It’s Fall and that means PUMPKIN! We decided we’d try growing our own Sugar or “Pie” Pumpkins this year and we were blessed! We have a short grow season and I didn’t know how they’d do, suffice to say—we’ll be adding pumpkins to the garden on a regular basis!
We ended up with a bountiful crop of gorgeous, heirloom pumpkins and they are so easy to process and save seed from! Of course we love the puree for PIE, but pumpkin puree makes up a really good quick bread too—we all really enjoy it and I love the easy breakfast when paired up with some home canned applesauce and a glass of fresh milk!
Our milk cow, Miss Bessie loves to help us eat them, so we crack a few open for her and toss them to her for a nice treat…lest the chickens feel left out, we’ll crack one open for them too 🙂 I picked the nicest looking one and used it for my Sukkah centerpiece this year ( I love how this turned out, especially with the addition of beautiful wood candle holders my husband made!) and took a few other little ones and put them around the house for a little Fall inside too!
I’m getting ahead of myself…let’s make our pumpkin puree!
We picked our pumpkins, tore up any remaining vines and covered the bed with compost. Then we let them just sit for a few days until I was ready to process them. I brought the pumpkins in and gave them a quick wash off with cold water and set them aside. Next, I get out everything I’ll need:
- Large Butcher Knife
- Ice Cream Scoop
- Vegetable Peeler or Paring Knife
- Baking Pan
- Cutting Board
I’ll also get out my BOSCH mixer and some ziploc baggies, because I am going to freeze this puree, until I am ready to make pie filling or breads with it. It’s not advisable to can pumpkin puree, otherwise canning is my preferred method for long term food storage vs. the freezer. 🙂
Get your first pumpkin on your cutting board and have at it! BE CAREFUL. Pumpkins are slippery little suckers to hang onto and cut up with that big, heavy duty knife! Once you cut your pumpkin(s) into big chunks, take your ice cream scoop and scoop out all the seeds and mess into a bowl and set aside. Then strategically place the cleaned up chunks into your baking dish, in one layer. Bake at 350 for 45 minutes to an hour, until pumpkin is fork tender.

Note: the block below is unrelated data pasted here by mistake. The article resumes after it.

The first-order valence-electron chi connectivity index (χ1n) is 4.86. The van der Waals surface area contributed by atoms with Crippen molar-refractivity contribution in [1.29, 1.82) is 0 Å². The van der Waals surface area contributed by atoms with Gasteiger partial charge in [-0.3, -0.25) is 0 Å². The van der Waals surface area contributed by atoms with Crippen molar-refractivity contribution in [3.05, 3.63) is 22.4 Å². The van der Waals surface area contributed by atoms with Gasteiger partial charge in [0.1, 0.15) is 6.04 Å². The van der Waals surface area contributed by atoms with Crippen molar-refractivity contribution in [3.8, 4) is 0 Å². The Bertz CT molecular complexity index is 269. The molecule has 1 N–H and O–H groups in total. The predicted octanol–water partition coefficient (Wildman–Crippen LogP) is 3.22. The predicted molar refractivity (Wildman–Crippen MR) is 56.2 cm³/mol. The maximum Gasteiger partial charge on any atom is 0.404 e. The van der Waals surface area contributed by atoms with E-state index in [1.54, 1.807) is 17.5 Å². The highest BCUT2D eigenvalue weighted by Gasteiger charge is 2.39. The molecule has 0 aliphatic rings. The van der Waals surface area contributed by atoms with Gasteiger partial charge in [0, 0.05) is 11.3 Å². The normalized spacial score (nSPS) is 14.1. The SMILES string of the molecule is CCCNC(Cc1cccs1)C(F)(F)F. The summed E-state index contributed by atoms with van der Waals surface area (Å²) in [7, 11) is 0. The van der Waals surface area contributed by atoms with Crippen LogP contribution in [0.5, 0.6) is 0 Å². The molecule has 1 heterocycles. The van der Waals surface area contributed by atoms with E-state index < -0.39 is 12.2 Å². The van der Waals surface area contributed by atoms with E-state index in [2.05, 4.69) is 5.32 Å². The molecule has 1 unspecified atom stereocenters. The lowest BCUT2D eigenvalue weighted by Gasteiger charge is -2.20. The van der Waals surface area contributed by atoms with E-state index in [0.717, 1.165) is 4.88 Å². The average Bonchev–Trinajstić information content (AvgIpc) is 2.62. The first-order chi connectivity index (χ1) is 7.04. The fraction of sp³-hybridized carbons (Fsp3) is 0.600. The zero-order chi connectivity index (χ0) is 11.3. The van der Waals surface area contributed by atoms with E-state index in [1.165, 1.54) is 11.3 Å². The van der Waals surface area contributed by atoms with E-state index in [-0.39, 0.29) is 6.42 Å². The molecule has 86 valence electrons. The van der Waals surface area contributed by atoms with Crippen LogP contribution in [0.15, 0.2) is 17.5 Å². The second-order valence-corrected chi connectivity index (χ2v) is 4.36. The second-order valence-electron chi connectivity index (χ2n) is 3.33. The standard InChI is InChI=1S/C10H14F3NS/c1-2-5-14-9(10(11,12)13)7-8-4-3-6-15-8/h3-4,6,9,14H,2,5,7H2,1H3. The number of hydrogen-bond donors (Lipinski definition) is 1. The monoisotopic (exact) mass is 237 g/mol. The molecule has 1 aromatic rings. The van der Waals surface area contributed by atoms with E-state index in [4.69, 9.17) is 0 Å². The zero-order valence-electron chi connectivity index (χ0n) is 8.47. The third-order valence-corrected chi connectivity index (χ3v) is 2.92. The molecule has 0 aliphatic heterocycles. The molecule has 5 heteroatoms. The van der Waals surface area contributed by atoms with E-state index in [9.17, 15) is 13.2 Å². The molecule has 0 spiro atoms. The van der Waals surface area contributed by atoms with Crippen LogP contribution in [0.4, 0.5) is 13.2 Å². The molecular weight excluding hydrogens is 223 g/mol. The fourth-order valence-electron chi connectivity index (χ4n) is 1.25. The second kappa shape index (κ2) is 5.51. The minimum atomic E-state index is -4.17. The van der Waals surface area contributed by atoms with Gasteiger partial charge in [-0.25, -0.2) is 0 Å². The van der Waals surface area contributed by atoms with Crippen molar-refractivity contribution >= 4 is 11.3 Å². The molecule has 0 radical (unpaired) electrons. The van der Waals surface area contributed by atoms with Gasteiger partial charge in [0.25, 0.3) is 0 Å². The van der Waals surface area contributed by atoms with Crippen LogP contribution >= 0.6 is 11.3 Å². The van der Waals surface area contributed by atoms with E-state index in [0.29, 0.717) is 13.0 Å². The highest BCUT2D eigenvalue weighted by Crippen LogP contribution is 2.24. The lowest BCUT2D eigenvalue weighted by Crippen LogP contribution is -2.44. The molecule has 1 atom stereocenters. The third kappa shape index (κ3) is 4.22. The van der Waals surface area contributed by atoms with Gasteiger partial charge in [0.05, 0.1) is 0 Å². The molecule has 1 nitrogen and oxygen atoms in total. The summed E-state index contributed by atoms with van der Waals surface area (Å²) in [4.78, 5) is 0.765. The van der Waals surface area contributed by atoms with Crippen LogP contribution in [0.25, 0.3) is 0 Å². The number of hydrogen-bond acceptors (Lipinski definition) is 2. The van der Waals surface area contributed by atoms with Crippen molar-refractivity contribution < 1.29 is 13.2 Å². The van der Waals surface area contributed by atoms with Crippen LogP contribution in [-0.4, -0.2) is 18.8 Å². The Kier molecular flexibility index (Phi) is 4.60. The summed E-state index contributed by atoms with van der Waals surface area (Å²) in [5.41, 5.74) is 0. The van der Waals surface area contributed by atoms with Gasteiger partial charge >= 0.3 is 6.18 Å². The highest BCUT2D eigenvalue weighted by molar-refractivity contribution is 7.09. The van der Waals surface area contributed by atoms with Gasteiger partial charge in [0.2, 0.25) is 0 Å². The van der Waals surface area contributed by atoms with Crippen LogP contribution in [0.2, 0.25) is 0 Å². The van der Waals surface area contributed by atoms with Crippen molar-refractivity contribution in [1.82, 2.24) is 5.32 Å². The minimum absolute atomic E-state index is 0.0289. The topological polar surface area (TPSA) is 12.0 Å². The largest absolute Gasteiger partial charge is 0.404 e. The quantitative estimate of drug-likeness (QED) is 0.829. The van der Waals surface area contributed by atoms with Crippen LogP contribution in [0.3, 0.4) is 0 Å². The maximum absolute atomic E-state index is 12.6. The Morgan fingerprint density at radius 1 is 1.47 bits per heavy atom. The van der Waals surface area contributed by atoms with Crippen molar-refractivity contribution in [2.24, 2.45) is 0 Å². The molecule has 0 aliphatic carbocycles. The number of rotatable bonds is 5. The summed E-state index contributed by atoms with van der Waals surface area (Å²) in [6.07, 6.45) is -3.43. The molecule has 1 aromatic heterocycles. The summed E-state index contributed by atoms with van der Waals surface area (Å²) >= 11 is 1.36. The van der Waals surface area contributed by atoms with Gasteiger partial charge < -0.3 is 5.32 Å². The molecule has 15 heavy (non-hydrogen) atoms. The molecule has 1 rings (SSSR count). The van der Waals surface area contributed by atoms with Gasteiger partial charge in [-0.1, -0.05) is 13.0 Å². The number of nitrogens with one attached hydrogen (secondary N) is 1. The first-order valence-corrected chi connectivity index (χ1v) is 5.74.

Once your baking is done, set out to cool for about 15 minutes or so. The rind is easy to remove, I just used a small knife to peel it away from the pumpkin, then toss all that pumpkin into a large bowl and mix it up with my BOSCH or you could use a hand mixer. Some folks use a food processor…whatever floats your boat.
I used a simple hand mixer, and got this gorgeous puree! Depending on your pumpkin, it can be really watery (in this case, hang in cheesecloth to get rid of excess water) or dry (in this case, add a tablespoon of water at a time to get to proper consistency), however these turned out jussssst right!
Once I’ve got it mixed up well, I put into two cup portions into my ziploc freezer baggies, make sure all air is out of the bag, seal and lie flat in the freezer. Done! How easy was that !?!
Now that you have your puree done and put up, it’s clean up time. I’ll go back to my bowl full of seeds and pumpkin guts…and take out as many seeds as I want to save and lie them out on a plate to dry out for about a week, then I’ll put into a ziploc bag, seal, label and store them up; put them in the bottom drawer of my fridge where I have most of my long term seed stored.
At this point I take the bowl with the rest of the seedy goop, toss in the leftover rinds and send them out to Miss Bessie or the chickens. Everyone LOVES pumpkin and they are so easy to grow and process!
We are so thankful for the blessing on our garden this year!
Enjoying the season-